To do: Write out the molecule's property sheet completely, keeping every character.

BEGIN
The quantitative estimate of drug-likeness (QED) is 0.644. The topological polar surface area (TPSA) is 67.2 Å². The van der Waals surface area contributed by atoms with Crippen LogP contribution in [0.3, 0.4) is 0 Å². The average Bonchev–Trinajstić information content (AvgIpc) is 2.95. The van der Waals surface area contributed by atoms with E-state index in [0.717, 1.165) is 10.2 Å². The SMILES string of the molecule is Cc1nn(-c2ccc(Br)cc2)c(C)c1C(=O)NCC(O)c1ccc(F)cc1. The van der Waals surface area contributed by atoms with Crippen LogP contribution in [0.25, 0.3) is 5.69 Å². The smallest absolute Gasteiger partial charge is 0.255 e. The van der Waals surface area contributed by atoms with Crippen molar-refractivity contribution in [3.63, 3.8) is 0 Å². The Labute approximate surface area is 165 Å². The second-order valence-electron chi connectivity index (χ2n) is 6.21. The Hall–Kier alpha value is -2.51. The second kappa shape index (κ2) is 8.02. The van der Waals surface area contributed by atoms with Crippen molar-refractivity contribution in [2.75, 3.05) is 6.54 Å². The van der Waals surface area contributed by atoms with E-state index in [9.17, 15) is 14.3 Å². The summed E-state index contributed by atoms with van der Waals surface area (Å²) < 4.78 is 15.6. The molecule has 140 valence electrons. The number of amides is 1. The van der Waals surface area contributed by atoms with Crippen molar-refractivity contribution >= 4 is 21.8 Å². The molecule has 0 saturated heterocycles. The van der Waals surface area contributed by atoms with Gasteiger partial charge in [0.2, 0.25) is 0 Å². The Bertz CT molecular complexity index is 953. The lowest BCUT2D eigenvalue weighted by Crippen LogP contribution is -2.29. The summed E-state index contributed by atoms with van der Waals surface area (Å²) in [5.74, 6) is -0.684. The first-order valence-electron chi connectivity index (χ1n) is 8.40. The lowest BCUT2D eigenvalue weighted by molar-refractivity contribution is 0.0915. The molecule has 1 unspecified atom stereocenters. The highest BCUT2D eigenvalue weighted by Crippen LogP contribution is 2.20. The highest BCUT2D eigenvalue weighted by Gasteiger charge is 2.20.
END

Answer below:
The quantitative estimate of drug-likeness (QED) is 0.644. The topological polar surface area (TPSA) is 67.2 Å². The van der Waals surface area contributed by atoms with Crippen LogP contribution in [0.3, 0.4) is 0 Å². The average Bonchev–Trinajstić information content (AvgIpc) is 2.95. The van der Waals surface area contributed by atoms with E-state index in [0.717, 1.165) is 10.2 Å². The SMILES string of the molecule is Cc1nn(-c2ccc(Br)cc2)c(C)c1C(=O)NCC(O)c1ccc(F)cc1. The van der Waals surface area contributed by atoms with Crippen LogP contribution in [0.25, 0.3) is 5.69 Å². The smallest absolute Gasteiger partial charge is 0.255 e. The van der Waals surface area contributed by atoms with Crippen molar-refractivity contribution in [3.63, 3.8) is 0 Å². The Labute approximate surface area is 165 Å². The second-order valence-electron chi connectivity index (χ2n) is 6.21. The Hall–Kier alpha value is -2.51. The second kappa shape index (κ2) is 8.02. The van der Waals surface area contributed by atoms with Crippen molar-refractivity contribution in [2.75, 3.05) is 6.54 Å². The van der Waals surface area contributed by atoms with E-state index in [9.17, 15) is 14.3 Å². The summed E-state index contributed by atoms with van der Waals surface area (Å²) < 4.78 is 15.6. The molecule has 140 valence electrons. The number of amides is 1. The van der Waals surface area contributed by atoms with Crippen molar-refractivity contribution >= 4 is 21.8 Å². The molecule has 0 saturated heterocycles. The van der Waals surface area contributed by atoms with Gasteiger partial charge in [0.2, 0.25) is 0 Å². The Bertz CT molecular complexity index is 953. The lowest BCUT2D eigenvalue weighted by Crippen LogP contribution is -2.29. The summed E-state index contributed by atoms with van der Waals surface area (Å²) in [5.74, 6) is -0.684. The first-order valence-electron chi connectivity index (χ1n) is 8.40. The lowest BCUT2D eigenvalue weighted by molar-refractivity contribution is 0.0915. The molecule has 1 unspecified atom stereocenters. The highest BCUT2D eigenvalue weighted by Crippen LogP contribution is 2.20. The highest BCUT2D eigenvalue weighted by Gasteiger charge is 2.20.